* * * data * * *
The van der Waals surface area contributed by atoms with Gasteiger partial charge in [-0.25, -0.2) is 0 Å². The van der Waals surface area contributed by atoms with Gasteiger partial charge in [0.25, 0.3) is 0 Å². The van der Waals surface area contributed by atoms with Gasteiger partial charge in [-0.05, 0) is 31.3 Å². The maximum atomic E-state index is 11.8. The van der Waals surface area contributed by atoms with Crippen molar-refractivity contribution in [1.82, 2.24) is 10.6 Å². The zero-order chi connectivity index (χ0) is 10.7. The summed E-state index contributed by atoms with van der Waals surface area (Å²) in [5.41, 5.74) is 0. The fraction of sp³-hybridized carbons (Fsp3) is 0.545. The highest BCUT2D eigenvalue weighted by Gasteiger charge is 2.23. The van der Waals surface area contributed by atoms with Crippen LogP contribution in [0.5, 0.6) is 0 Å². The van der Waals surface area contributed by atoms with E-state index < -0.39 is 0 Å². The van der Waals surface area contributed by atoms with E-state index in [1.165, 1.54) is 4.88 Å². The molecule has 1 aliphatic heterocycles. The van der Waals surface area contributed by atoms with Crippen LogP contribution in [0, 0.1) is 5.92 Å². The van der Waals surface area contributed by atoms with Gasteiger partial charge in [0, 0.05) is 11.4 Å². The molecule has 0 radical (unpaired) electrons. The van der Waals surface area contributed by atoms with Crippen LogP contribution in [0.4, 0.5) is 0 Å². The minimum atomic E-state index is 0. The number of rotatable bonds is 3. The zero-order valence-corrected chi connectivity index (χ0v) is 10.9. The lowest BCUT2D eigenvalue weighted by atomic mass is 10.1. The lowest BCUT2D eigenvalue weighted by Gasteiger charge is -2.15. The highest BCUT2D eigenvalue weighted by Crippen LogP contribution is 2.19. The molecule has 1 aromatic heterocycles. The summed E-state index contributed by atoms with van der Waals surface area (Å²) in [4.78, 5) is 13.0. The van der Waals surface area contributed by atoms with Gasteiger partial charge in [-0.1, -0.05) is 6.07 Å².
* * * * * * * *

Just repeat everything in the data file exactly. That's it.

The van der Waals surface area contributed by atoms with Gasteiger partial charge in [-0.25, -0.2) is 0 Å². The van der Waals surface area contributed by atoms with Gasteiger partial charge in [0.25, 0.3) is 0 Å². The van der Waals surface area contributed by atoms with Gasteiger partial charge in [-0.05, 0) is 31.3 Å². The maximum atomic E-state index is 11.8. The van der Waals surface area contributed by atoms with Crippen molar-refractivity contribution in [1.82, 2.24) is 10.6 Å². The zero-order chi connectivity index (χ0) is 10.7. The summed E-state index contributed by atoms with van der Waals surface area (Å²) in [5.41, 5.74) is 0. The fraction of sp³-hybridized carbons (Fsp3) is 0.545. The highest BCUT2D eigenvalue weighted by Gasteiger charge is 2.23. The van der Waals surface area contributed by atoms with Crippen LogP contribution in [0.5, 0.6) is 0 Å². The van der Waals surface area contributed by atoms with E-state index < -0.39 is 0 Å². The van der Waals surface area contributed by atoms with E-state index in [1.165, 1.54) is 4.88 Å². The molecule has 1 aliphatic heterocycles. The van der Waals surface area contributed by atoms with Crippen LogP contribution in [0, 0.1) is 5.92 Å². The van der Waals surface area contributed by atoms with Gasteiger partial charge in [0, 0.05) is 11.4 Å². The molecule has 0 radical (unpaired) electrons. The van der Waals surface area contributed by atoms with Crippen LogP contribution in [0.4, 0.5) is 0 Å². The minimum atomic E-state index is 0. The number of rotatable bonds is 3. The zero-order valence-corrected chi connectivity index (χ0v) is 10.9. The lowest BCUT2D eigenvalue weighted by atomic mass is 10.1. The lowest BCUT2D eigenvalue weighted by Gasteiger charge is -2.15. The highest BCUT2D eigenvalue weighted by Crippen LogP contribution is 2.19. The molecule has 1 aromatic heterocycles. The summed E-state index contributed by atoms with van der Waals surface area (Å²) in [4.78, 5) is 13.0. The van der Waals surface area contributed by atoms with Gasteiger partial charge in [-0.1, -0.05) is 6.07 Å².